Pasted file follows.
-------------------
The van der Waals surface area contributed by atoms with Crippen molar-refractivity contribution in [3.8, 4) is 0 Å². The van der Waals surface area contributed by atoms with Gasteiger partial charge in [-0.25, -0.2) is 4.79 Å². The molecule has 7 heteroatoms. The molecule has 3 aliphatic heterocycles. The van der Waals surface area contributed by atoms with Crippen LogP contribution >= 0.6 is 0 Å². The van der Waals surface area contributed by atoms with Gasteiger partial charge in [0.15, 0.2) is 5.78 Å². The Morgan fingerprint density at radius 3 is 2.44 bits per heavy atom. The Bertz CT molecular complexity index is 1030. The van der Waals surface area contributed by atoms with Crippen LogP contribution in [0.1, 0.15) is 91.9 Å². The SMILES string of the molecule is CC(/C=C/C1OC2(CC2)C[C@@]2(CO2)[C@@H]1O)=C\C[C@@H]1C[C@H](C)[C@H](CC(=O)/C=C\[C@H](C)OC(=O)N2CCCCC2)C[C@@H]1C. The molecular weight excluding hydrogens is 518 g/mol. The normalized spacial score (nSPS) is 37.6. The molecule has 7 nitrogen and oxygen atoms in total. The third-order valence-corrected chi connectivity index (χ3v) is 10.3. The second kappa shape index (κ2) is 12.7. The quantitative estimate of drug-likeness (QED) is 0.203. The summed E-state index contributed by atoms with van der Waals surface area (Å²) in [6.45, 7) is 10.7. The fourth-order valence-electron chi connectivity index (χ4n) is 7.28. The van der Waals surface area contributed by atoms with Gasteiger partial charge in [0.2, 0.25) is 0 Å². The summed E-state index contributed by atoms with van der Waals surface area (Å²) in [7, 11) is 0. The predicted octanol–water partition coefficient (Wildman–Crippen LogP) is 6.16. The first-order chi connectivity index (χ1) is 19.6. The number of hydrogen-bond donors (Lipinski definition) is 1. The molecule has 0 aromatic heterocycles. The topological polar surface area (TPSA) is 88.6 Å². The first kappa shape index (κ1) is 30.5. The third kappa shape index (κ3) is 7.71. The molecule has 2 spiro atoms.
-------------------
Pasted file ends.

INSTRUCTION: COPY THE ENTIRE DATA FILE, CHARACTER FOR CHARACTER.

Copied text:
The van der Waals surface area contributed by atoms with Crippen molar-refractivity contribution in [3.8, 4) is 0 Å². The van der Waals surface area contributed by atoms with Gasteiger partial charge in [-0.25, -0.2) is 4.79 Å². The molecule has 7 heteroatoms. The molecule has 3 aliphatic heterocycles. The van der Waals surface area contributed by atoms with Crippen LogP contribution >= 0.6 is 0 Å². The van der Waals surface area contributed by atoms with Gasteiger partial charge in [0.15, 0.2) is 5.78 Å². The Morgan fingerprint density at radius 3 is 2.44 bits per heavy atom. The Bertz CT molecular complexity index is 1030. The van der Waals surface area contributed by atoms with Crippen LogP contribution in [0.1, 0.15) is 91.9 Å². The SMILES string of the molecule is CC(/C=C/C1OC2(CC2)C[C@@]2(CO2)[C@@H]1O)=C\C[C@@H]1C[C@H](C)[C@H](CC(=O)/C=C\[C@H](C)OC(=O)N2CCCCC2)C[C@@H]1C. The molecular weight excluding hydrogens is 518 g/mol. The normalized spacial score (nSPS) is 37.6. The molecule has 7 nitrogen and oxygen atoms in total. The third-order valence-corrected chi connectivity index (χ3v) is 10.3. The second kappa shape index (κ2) is 12.7. The quantitative estimate of drug-likeness (QED) is 0.203. The summed E-state index contributed by atoms with van der Waals surface area (Å²) in [6.45, 7) is 10.7. The fourth-order valence-electron chi connectivity index (χ4n) is 7.28. The van der Waals surface area contributed by atoms with Gasteiger partial charge in [0.2, 0.25) is 0 Å². The summed E-state index contributed by atoms with van der Waals surface area (Å²) in [7, 11) is 0. The predicted octanol–water partition coefficient (Wildman–Crippen LogP) is 6.16. The first-order chi connectivity index (χ1) is 19.6. The number of hydrogen-bond donors (Lipinski definition) is 1. The molecule has 0 aromatic heterocycles. The topological polar surface area (TPSA) is 88.6 Å². The first kappa shape index (κ1) is 30.5. The third kappa shape index (κ3) is 7.71. The molecule has 2 spiro atoms.